Foundings and Fledglings

Foundlings and Fledglings - Our Angels of this Earth, 2009, argon, by Tracey Emin, courtesy of White Cube, photo Benjamin Westoby

Foundlings and Fledglings - Our Angels of this Earth, 2009, argon, by Tracey Emin, courtesy of White Cube, photo Benjamin Westoby

Matt Collishaw ,Tracey Emin & Paula Rego:At the Foundling
Venue: The Foundling Museum, London
Rating: * * *
Runs: 27 January to 9 May 2010

Following a long tradition of artists active in supporting The Foundling hospital, this year three renowned contemporary artists joined the canon of greats, showing work alongside masters like Hogarth in and around the museum. Opened in 2004 on the site of the original Foundling refuge established in the 1740s, the museum is home to a fine collection of 18th century art as well as a research library dedicated to composer Handel. The Foundling is perhaps an unlikely venue for a modern day exhibition including such controversial artists as Paula Rego and Tracey Emin, but along with Matt Collishaw the respective artists’ work all explore themes central to and in keeping with the building’s history. All three artists are known for producing work about childhood and the maternal subject but simultaneously about loss and separation.

Baby Things, Teddy Bear, 2008, bronze cast, by Tracey Emin, Photo C Todd- White Art Photography

Set against a backdrop of decadent 18th century interiors the work is spread out across various galleries including the Committee and Court rooms ending with a selection of works from all three artists in the white cube style basement gallery.

In the Committee room sits Matt Collishaw’s Snow Globe containing a beggar boy, that I admit having neglected my brochure I failed first time to spot from the 18th century furnishings. Yet far from being a negative thing, this element of discovery is enjoyable and in keeping with the whole idea of the Foundling as an institute for the lost and found. Collishaw’s curio sits well in its setting, but only when you get up close to glance at the globe is it that you realise the harrowing image of a vagrant child.

It is when the pieces are curated thematically here that they seem to sit best in their surroundings. Upstairs in the Courtroom, Emin’s rail of baby clothes and rack of tiny shoes make an interesting contrast to the cases of curios and coins left by women regrettably giving up a child. However upstairs in the Handel rooms it is difficult to establish the link between the classical composer and the subjects of maternal ambivalence and abortion, whilst trying to read a pamphlet left by Emin in the side pocket of an arm chair. Here the artwork seems sadly very much out of place.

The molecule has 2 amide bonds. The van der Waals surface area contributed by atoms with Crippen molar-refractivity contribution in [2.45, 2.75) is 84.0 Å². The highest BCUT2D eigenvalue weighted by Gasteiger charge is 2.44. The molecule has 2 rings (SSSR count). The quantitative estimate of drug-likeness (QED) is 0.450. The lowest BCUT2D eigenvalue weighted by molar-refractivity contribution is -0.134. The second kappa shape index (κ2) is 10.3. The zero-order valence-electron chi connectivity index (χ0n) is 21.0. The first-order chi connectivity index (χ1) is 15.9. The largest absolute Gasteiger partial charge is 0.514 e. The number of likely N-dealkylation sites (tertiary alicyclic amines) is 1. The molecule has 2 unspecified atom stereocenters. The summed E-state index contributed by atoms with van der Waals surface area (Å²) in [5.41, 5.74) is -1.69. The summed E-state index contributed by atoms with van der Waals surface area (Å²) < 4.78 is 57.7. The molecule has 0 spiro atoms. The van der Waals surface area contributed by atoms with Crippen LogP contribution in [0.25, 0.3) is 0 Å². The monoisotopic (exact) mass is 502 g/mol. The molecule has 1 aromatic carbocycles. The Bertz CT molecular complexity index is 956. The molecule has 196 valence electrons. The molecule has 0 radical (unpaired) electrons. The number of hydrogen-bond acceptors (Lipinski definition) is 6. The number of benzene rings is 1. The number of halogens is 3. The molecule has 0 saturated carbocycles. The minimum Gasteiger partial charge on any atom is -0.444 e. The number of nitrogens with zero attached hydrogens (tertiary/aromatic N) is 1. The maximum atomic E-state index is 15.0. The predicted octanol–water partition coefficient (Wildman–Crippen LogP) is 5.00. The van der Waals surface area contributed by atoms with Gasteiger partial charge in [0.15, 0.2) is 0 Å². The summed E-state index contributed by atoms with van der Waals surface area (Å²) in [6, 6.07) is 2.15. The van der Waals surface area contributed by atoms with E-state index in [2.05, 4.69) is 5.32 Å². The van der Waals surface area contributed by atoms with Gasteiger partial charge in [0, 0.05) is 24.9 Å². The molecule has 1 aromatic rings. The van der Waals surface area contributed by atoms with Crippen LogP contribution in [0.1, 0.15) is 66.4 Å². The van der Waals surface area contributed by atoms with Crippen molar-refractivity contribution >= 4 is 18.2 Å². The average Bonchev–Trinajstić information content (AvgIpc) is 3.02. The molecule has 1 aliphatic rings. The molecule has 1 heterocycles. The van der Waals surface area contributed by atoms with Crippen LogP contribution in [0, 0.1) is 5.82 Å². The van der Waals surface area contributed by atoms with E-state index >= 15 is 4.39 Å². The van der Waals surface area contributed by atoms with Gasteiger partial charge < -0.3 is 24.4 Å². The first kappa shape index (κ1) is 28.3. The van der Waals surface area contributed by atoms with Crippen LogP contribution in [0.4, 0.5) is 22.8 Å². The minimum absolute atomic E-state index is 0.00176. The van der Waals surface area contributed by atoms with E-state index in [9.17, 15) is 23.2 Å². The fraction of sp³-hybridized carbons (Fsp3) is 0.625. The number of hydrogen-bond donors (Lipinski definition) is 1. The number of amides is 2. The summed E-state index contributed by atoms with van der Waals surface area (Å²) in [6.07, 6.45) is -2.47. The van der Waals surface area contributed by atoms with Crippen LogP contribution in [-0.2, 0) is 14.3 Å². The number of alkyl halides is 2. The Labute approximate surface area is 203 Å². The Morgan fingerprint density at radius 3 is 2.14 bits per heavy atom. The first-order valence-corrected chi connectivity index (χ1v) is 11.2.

Children of a Lesser God, 2007, transparency in light panel, by Mat Collishaw, courtesy of the artist and Haunch of Venison

Paula Rego’s huge installation Oratorio loosely based on Hogarth’s Gin Lane and complete with life size models of foundling children steals the show. Completely overcrowding the first floor landing the piece was modelled on the elaborate altarpieces found in Rego’s home country, Portugal. Although the severe space restriction limits how one can view the piece , this serves the pieces purpose well by forcing the viewer to confront the harsh realities of Rego’s subject matter. The monumental piece encroaches on your personal space and seems to looms over its audience. Both Sinister and theatrical this piece deserves a view.

A trio of minute bronzes from Emin’s Folkestone Triennale back in 2008 extend the exhibition out into the street. On the steps to the museum you would be forgiven for missing a little pink sock lying discarded and crumbled, or the tiny teddy under a bench in Brunswick Sq. Less mistakable is the pink mitten sat on the fence behind the monument to the building’s founder Thomas Coram, and the bold but beautiful blue neon ‘Foundlings and Fledglings’ on the museums facade.

Although at times the juxtaposition of old and new really works, carried by the running themes, the show can feel somewhat disjointed. Rego’s conte work in the entrance hall is lost and the basement gallery feels dim and isolated from the rest of the works scattered around the museum. Having said this there are some really interesting works from all three artists on display which are well worth a look.

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